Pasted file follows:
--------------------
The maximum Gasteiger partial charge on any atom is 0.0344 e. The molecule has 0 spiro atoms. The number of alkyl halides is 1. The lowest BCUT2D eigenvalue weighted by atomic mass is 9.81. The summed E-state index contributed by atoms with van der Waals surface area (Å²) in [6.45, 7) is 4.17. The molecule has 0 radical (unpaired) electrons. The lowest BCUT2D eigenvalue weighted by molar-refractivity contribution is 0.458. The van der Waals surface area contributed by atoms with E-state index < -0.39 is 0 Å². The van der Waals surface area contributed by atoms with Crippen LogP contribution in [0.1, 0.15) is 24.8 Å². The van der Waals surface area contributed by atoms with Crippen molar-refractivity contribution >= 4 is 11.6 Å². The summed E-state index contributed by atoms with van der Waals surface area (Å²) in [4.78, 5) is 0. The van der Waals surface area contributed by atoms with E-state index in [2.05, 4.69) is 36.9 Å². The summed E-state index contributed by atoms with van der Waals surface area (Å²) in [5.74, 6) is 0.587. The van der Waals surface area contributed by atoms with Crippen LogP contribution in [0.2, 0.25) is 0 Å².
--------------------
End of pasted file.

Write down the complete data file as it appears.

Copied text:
The maximum Gasteiger partial charge on any atom is 0.0344 e. The molecule has 0 spiro atoms. The number of alkyl halides is 1. The lowest BCUT2D eigenvalue weighted by atomic mass is 9.81. The summed E-state index contributed by atoms with van der Waals surface area (Å²) in [6.45, 7) is 4.17. The molecule has 0 radical (unpaired) electrons. The lowest BCUT2D eigenvalue weighted by molar-refractivity contribution is 0.458. The van der Waals surface area contributed by atoms with E-state index < -0.39 is 0 Å². The van der Waals surface area contributed by atoms with Crippen LogP contribution in [0.1, 0.15) is 24.8 Å². The van der Waals surface area contributed by atoms with Crippen molar-refractivity contribution >= 4 is 11.6 Å². The summed E-state index contributed by atoms with van der Waals surface area (Å²) in [4.78, 5) is 0. The van der Waals surface area contributed by atoms with E-state index in [2.05, 4.69) is 36.9 Å². The summed E-state index contributed by atoms with van der Waals surface area (Å²) in [5.74, 6) is 0.587. The van der Waals surface area contributed by atoms with Crippen LogP contribution in [0.2, 0.25) is 0 Å².